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Astraphobia — When Lightning is Frightening

Daniel Sher, MA, Clin Psychology
Astraphobia — When Lightning is Frightening

People often say the chances of you getting struck by lightning are about a billion to one. Despite the odds being stacked in your favour, some people find themselves getting a bit anxious about the risk of lightning. While most of that lightning phobia isn't severe enough to qualify as a disorder, for some it can be extremely debilitating for some people.

This article will discuss the symptoms of astraphobia, the difference between reasonable fear and phobia, and how astraphobia is treated.

Striking Symptoms

According to the American Psychiatric Association’s Diagnostic and Statistical Manual of Mental Disorders, also known as the DSM, astraphobia would be listed under the disorder of ‘specific phobia’. This is characterized by a number of specific types of fear responses:

Other symptoms may include trying to block out the sound of thunder, hiding in “safer” spaces such as underneath a blanket or inside a closet, and seeking company and reassurance of personal safety from others.

It should also be noted that to be considered a specific phobia, the apparent fear of storms must not be a result of another disorder, such as agoraphobia or panic disorder. Additionally, in persons under 18 years of age, the fear reactions described above must occur persistently for over six months.

Natural Fear vs. Phobia

In children it can be difficult to discern between a phobic response and a natural fear, as children often are not familiar with aspects of the world around them and may be disturbed by things most adults rationally know to be harmless and therefore do not fear.

Children experience many fears as they are growing up and learning what is dangerous and what is not. Children’s’ fears can usually be eased temporarily by distractions during stormy weather, or by making the storm into a game (such as counting between lightning strikes to keep track of a storm’s movement away from your location).

However, if a child’s intense fear of storms involves all of the symptoms described in the previous section (except for the recognition that their fear is excessive, which may not be present), and lasts longer than six months, it may be considered a phobia and should be treated as such. If treated early on, astraphobia has less of a chance of developing into more severe disorders, such as agoraphobia, as time passes.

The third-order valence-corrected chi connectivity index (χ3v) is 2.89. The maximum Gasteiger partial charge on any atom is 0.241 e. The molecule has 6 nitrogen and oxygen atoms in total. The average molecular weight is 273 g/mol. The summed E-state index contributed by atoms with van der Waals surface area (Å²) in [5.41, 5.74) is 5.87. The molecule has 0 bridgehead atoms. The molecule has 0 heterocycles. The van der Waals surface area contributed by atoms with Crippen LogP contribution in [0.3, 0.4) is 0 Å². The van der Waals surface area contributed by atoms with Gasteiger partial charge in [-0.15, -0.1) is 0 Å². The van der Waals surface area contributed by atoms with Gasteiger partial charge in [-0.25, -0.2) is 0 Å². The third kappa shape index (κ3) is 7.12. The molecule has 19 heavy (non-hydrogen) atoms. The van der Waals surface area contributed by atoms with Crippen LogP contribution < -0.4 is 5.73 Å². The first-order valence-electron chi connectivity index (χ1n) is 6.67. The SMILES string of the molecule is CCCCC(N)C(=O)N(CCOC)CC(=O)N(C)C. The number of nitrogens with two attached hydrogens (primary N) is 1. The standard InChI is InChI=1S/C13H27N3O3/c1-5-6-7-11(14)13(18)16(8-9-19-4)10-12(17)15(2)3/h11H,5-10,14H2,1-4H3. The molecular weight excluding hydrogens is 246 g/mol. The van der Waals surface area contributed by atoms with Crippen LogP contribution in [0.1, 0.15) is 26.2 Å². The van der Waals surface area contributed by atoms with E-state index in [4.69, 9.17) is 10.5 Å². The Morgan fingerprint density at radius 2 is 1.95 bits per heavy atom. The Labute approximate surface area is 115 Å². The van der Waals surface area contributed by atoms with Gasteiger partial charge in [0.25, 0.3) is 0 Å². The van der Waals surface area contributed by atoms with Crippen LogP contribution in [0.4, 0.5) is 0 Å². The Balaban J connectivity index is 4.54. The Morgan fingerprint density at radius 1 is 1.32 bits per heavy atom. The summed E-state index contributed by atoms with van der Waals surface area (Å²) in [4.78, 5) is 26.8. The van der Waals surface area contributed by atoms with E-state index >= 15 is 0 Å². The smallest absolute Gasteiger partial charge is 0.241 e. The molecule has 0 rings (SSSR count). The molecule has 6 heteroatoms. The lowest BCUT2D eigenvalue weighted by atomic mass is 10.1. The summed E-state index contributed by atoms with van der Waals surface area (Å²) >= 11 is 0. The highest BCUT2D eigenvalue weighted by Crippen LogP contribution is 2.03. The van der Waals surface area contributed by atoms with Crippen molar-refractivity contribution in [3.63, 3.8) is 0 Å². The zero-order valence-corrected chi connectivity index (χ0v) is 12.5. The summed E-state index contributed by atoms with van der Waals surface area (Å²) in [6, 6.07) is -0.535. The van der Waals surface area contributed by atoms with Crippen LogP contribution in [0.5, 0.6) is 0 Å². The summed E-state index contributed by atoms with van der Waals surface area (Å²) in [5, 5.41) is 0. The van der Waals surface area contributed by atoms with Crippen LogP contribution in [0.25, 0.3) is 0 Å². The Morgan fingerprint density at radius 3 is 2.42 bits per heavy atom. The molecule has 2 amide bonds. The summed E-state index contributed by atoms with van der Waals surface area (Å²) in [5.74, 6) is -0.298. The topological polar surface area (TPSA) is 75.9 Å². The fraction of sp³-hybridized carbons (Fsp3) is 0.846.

What about adults? Similar rules apply. Generally, when working out whether you have a phobia or whether this is normal fear, it can be helpful to consider the following questions: “does my fear seem excessive, compared to most other people that I know?”; and “is my fear interfering with my ability to live a normal life?”. If you answer yes to both of these questions and you meet the symptoms listed above, it’s likely that your fear is severe enough to be classified as a phobia. 

How to Stop Storm Stress

Experiencing excessive stress due to storms can be embarrassing and awkward. However, there are ways that astraphobia can be controlled through exercises that you can do at home. To alleviate your fear of storms, you can:

If you practice positive thinking and relaxation techniques during storms frequently enough, your brain has more opportunities to learn that there is nothing to be afraid of, and you may find that your fear of storms has passed for good.

You can also try what's known as "systematic desensitization," which is a bit difficult with something like storms, but still an activity you can do yourself. It involves getting used to various components of storms until they don't cause you fear. For example:

While doing all of these, practice the relaxation techniques we discussed above to calm yourself down if you feel like you’re getting too agitated. Normally you would follow this up with exposing yourself to storms, but that is not always possible. Still, these tricks can make it less likely that you will fear the storm as much, which will put you in a better position to control your anxiety. Make sure you never move on to the next step unless you've completed the previous one, and don't do this activity unless you can commit.

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